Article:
The two and a half hour train trip through Wales becomes spectacular when it reaches Dovey Junction, which is the last stop before the train turns either north or south. The speed of the train slows down as it hugs the hillside above the sea, affording longer views of the craggy coastline and allowing the rider to peer into the hamlets that have grown up along the railway tracks.
A classful of schoolkids in uniform boarded my carraige, heading home. Endearingly, the conductor appeared to know all the kid’s names and shushed the ones who insisted on misbehaving. The train became very local; no one but me seem invested in the play of light against the ornate coast or the abundance of flowering plants in the late, still chilly spring. I even overheard a conversation in Welsh (perhaps they used their Celtic language to discretely discuss the rather inquisitive American tourist!). One had to request a stop, as if the rider were on a local bus. These stops are referred to as “halts” and I learned later they were once used by miners—who used footpaths that connected the halt with a road that led to the mine. Now it seemed as if a passenger could request that the train stop right by one’s door.
The visitor’s breathe is taken away as the train approaches Abermaw and crosses the estuary of the Mawddach. On the right side the meandering river heads into Snowdonia National Park and its mountain range, including the peak called Caider Idris (Idris is a giant warrior poet of Welsh legend, caider means chair). To the left the estuary greets Cardigan Bay, and the town unfolds in front of the slowly-moving train. The bridge (also known as a viaduct) itself is stunning, and deserves further examination by walking along the footpath (there is a small toll to take this walk). It consists of 113 wooden trestles that collectively form a unique lattice-like patterning above the water. These trestles were almost destroyed in the 1980s when it was discovered that marine worms had been eating the wood. The bridge was almost shut down for good (and indeed the Cambrian coastal line was threatened with termination many times in its history), but the European Union provided the funds to rebuild the bridge. This alerts us to how the smaller coastal communities of Wales, Cornwall, and Scotland might suffer without access to European revenue streams under Brexit. Additionally coastlines, which provide so much pleasure to residents and visitors and increasingly rely upon tourism, are also particularly vulnerable to climate change. But for now the trains run and the bridge is sturdy, and the ever-so-wide beach still protects the glistening town from the rising seas.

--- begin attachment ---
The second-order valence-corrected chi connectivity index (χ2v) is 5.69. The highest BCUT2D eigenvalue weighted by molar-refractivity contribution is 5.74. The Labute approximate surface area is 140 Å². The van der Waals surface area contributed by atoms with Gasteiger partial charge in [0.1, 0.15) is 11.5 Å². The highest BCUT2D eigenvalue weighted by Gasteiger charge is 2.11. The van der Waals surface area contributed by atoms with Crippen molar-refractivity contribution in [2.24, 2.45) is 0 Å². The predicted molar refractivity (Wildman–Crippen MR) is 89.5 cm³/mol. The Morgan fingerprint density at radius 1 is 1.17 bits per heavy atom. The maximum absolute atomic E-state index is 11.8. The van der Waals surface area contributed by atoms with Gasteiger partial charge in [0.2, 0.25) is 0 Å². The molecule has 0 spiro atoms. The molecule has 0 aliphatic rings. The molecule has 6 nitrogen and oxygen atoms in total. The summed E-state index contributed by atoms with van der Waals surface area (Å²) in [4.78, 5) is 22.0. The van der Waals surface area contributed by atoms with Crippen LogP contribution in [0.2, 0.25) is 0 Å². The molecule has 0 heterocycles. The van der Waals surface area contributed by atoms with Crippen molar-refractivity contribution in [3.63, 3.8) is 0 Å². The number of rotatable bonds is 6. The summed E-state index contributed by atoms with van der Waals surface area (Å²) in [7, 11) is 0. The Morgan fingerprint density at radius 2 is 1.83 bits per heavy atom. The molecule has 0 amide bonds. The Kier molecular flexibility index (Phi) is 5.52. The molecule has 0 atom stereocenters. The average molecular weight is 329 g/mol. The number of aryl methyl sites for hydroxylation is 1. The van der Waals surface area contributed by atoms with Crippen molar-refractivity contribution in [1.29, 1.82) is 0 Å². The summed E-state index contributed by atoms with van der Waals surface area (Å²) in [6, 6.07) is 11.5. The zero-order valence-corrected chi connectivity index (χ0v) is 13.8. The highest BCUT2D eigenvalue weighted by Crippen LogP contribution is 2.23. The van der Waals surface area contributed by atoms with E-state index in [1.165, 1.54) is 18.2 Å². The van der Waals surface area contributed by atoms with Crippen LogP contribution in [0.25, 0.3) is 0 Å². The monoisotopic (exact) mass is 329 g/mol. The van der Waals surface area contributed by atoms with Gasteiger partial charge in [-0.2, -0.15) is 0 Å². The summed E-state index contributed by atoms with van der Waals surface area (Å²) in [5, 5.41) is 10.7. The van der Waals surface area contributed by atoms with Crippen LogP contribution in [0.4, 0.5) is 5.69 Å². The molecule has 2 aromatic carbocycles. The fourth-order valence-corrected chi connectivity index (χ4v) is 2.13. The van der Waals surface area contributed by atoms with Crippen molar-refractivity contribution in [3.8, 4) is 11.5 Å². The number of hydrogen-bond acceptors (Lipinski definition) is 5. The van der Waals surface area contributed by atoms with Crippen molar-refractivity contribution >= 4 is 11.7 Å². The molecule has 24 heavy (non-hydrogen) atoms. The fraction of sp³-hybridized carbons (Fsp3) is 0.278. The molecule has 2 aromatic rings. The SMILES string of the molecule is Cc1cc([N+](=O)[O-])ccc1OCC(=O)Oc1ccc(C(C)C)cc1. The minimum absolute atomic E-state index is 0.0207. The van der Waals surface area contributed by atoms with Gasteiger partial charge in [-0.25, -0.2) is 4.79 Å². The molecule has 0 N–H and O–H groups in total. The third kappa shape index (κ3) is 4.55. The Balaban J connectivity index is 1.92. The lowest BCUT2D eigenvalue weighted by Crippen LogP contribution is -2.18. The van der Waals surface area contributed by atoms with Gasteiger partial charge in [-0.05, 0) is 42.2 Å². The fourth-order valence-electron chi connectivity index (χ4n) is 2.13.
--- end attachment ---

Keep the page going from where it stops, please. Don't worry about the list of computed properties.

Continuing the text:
I’ll leave it to the reader to decide whether my deadline was met. But if I didn’t get any writing done, the fault was not mine. Blame it on Barmouth. Or as Google Translate suggests: Fe’i bai ar Abermaw.